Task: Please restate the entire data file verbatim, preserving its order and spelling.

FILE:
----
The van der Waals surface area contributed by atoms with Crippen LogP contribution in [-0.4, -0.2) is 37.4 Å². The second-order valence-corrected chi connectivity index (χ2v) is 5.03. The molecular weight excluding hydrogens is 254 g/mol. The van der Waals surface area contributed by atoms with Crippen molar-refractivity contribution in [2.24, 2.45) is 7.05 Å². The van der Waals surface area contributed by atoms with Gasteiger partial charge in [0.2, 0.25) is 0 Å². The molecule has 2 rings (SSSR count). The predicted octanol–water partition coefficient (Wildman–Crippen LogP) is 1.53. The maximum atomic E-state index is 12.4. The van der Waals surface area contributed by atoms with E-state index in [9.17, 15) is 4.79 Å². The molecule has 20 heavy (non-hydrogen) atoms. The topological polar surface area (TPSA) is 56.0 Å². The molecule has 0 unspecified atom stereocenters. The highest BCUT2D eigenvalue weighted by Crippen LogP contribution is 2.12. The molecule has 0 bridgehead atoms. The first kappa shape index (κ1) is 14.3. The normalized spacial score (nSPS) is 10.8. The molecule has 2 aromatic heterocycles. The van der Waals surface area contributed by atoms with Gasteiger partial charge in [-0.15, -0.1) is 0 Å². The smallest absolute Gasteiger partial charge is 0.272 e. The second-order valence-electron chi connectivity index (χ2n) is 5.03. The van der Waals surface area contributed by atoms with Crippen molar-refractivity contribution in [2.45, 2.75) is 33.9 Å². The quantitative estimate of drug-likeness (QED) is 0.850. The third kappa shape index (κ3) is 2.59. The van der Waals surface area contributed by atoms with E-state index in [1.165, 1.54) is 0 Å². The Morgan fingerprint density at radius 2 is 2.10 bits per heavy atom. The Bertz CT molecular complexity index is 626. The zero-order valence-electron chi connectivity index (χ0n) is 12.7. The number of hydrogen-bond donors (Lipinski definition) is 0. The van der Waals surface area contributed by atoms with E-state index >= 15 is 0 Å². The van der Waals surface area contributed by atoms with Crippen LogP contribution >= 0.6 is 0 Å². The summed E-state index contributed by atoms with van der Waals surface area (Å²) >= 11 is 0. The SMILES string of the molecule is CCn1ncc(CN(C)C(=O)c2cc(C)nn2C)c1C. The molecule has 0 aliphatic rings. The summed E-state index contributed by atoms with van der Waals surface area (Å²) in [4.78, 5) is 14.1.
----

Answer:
The van der Waals surface area contributed by atoms with Crippen LogP contribution in [-0.4, -0.2) is 37.4 Å². The second-order valence-corrected chi connectivity index (χ2v) is 5.03. The molecular weight excluding hydrogens is 254 g/mol. The van der Waals surface area contributed by atoms with Crippen molar-refractivity contribution in [2.24, 2.45) is 7.05 Å². The van der Waals surface area contributed by atoms with Gasteiger partial charge in [0.2, 0.25) is 0 Å². The molecule has 2 rings (SSSR count). The predicted octanol–water partition coefficient (Wildman–Crippen LogP) is 1.53. The maximum atomic E-state index is 12.4. The van der Waals surface area contributed by atoms with E-state index in [9.17, 15) is 4.79 Å². The molecule has 20 heavy (non-hydrogen) atoms. The topological polar surface area (TPSA) is 56.0 Å². The molecule has 0 unspecified atom stereocenters. The highest BCUT2D eigenvalue weighted by Crippen LogP contribution is 2.12. The molecule has 0 bridgehead atoms. The first kappa shape index (κ1) is 14.3. The normalized spacial score (nSPS) is 10.8. The molecule has 2 aromatic heterocycles. The van der Waals surface area contributed by atoms with Gasteiger partial charge in [-0.15, -0.1) is 0 Å². The smallest absolute Gasteiger partial charge is 0.272 e. The second-order valence-electron chi connectivity index (χ2n) is 5.03. The van der Waals surface area contributed by atoms with Crippen molar-refractivity contribution in [2.45, 2.75) is 33.9 Å². The quantitative estimate of drug-likeness (QED) is 0.850. The third kappa shape index (κ3) is 2.59. The van der Waals surface area contributed by atoms with E-state index in [1.165, 1.54) is 0 Å². The Morgan fingerprint density at radius 2 is 2.10 bits per heavy atom. The Bertz CT molecular complexity index is 626. The zero-order valence-electron chi connectivity index (χ0n) is 12.7. The number of hydrogen-bond donors (Lipinski definition) is 0. The van der Waals surface area contributed by atoms with E-state index >= 15 is 0 Å². The van der Waals surface area contributed by atoms with Crippen LogP contribution >= 0.6 is 0 Å². The summed E-state index contributed by atoms with van der Waals surface area (Å²) >= 11 is 0. The SMILES string of the molecule is CCn1ncc(CN(C)C(=O)c2cc(C)nn2C)c1C. The molecule has 0 aliphatic rings. The summed E-state index contributed by atoms with van der Waals surface area (Å²) in [4.78, 5) is 14.1.